Yes, Galin. I agree that 'Gandalf's wisdom' vs. 'Denethor's madness'  scene was a bit too harsh, now as I think about it analyze it - maybe just showing Gandalf in his anger (just like he did with Bilbo) would be better solution.

dont talk abot killimg gollum! he didnt deserve dying, or being tortured, no matter how much o an arse he was. he deserved a warm hug and kiss, not a thrust of sting, or a pit of lava! ahhhhh!

^^Slightly biased source :p

I was watching The Hobbit 2 days ago and at some point during teh scene in gollum's cave I thought: 

Maybe if it wasn't a hobbit - like Bilbo - but other creature - Gollum would win in this game? I mean - they are both hobbits, and they could knew those riddles before - they grew up hearing similar stories, similar jokes, similar riddles, similar games. Not exactly those particular riddles, but something similar, based on the same rules. Maybe there was a hobbit needed to win the challenge and take the Ring? When I think about it it looks like a part of Eru's plan (I keep thinking about LeeLee words when she wrote this, it's like the memory of "everything that happens is a part of Eru's plan" is now linked to LeeLee in my mind).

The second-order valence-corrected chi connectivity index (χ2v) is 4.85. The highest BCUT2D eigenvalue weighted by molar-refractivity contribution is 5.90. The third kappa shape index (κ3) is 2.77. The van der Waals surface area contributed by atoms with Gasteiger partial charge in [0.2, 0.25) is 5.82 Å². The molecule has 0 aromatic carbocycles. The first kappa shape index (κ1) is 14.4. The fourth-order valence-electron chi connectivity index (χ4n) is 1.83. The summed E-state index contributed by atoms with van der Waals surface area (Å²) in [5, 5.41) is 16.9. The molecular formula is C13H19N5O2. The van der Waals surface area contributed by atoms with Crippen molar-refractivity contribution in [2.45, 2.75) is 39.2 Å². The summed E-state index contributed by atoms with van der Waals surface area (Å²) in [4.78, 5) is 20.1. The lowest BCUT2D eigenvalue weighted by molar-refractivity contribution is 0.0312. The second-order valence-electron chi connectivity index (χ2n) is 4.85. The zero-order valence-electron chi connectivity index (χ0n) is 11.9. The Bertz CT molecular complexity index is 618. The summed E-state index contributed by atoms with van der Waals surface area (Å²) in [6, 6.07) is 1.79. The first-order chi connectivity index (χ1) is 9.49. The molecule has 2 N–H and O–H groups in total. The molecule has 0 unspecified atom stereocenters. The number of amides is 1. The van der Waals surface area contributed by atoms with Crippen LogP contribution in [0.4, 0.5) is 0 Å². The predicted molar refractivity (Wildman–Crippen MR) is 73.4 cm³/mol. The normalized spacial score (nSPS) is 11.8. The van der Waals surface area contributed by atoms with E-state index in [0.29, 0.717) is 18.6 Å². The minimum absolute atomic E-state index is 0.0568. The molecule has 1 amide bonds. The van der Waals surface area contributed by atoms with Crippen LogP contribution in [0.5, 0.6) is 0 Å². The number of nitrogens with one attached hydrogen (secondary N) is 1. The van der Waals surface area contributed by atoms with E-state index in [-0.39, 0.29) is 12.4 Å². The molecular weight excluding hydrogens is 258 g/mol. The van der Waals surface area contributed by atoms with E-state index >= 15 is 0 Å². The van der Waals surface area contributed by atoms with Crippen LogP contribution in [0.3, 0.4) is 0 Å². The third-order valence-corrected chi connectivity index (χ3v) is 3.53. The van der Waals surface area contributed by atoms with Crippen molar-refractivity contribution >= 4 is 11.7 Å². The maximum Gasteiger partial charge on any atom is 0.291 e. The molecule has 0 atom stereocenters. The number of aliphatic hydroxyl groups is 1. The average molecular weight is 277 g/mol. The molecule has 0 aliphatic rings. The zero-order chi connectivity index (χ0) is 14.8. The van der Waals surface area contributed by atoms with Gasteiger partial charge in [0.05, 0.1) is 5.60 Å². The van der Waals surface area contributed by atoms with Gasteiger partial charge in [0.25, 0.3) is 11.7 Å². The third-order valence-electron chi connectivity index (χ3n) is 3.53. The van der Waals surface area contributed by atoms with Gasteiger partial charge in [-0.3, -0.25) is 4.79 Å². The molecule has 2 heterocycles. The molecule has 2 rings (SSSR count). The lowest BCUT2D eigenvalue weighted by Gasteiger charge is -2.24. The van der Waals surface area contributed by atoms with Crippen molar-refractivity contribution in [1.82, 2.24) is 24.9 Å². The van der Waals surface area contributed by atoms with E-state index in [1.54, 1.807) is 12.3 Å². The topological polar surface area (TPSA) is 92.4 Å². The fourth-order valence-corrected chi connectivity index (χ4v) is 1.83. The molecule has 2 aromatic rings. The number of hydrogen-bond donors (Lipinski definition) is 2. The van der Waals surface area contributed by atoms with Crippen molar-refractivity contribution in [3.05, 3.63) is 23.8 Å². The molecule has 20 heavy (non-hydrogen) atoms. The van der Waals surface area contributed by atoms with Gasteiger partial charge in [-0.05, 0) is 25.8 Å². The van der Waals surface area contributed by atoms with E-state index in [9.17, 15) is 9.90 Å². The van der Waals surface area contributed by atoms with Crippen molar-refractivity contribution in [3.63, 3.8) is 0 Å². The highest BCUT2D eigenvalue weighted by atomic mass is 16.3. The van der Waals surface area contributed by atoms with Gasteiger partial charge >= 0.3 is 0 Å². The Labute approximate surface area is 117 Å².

All i could think about was

: Oh wow. This is freaky! I mean, Gollum is happy and dancing around about a dead goblin to eat!

 

If it was another creature, then there wouldnt be any fun in that!

Gollum: We know safe paths in the dark- SHUT UP!

Bilbo: I didnt say anything..

Gollum: I WASNT TALKING TOP YOU!!!!!

 

 

Smeagol: TEEEFFF?

BEST MOVIE EVER>>>>>>>>>!!!!!!!!!!!!!!!!

I agree with Indis, Gollum was evil but that evil came from an outside source, in this case the ring. Smeagol's past life was not evil, even though he may have done bad things, it was not evil in nature.

When it comes to evil, one can say that  Melkor is the only being that was evil that wasn't corrupted by an outside source. His evil was the result from being alone. Sauron was corrupted by Melkor and Sauruman was corrupted by the ring. The question I always asked myself is, was Melkor really evil? During the Ainulindale, Melkor corrupted it with dischord. But at the end it was needed the accomplished Eru's plan. 

I truly believe that the author himself wasn't portraying Gollum as purely evil being. I'd say he wrote Gollum as a lost soul, a tortured soul, maybe unfortunate and weak, but not a symbol of evil. Yes, Smeagol turned evil, but I wouldn't assume that Smeagol was like that from the beginning.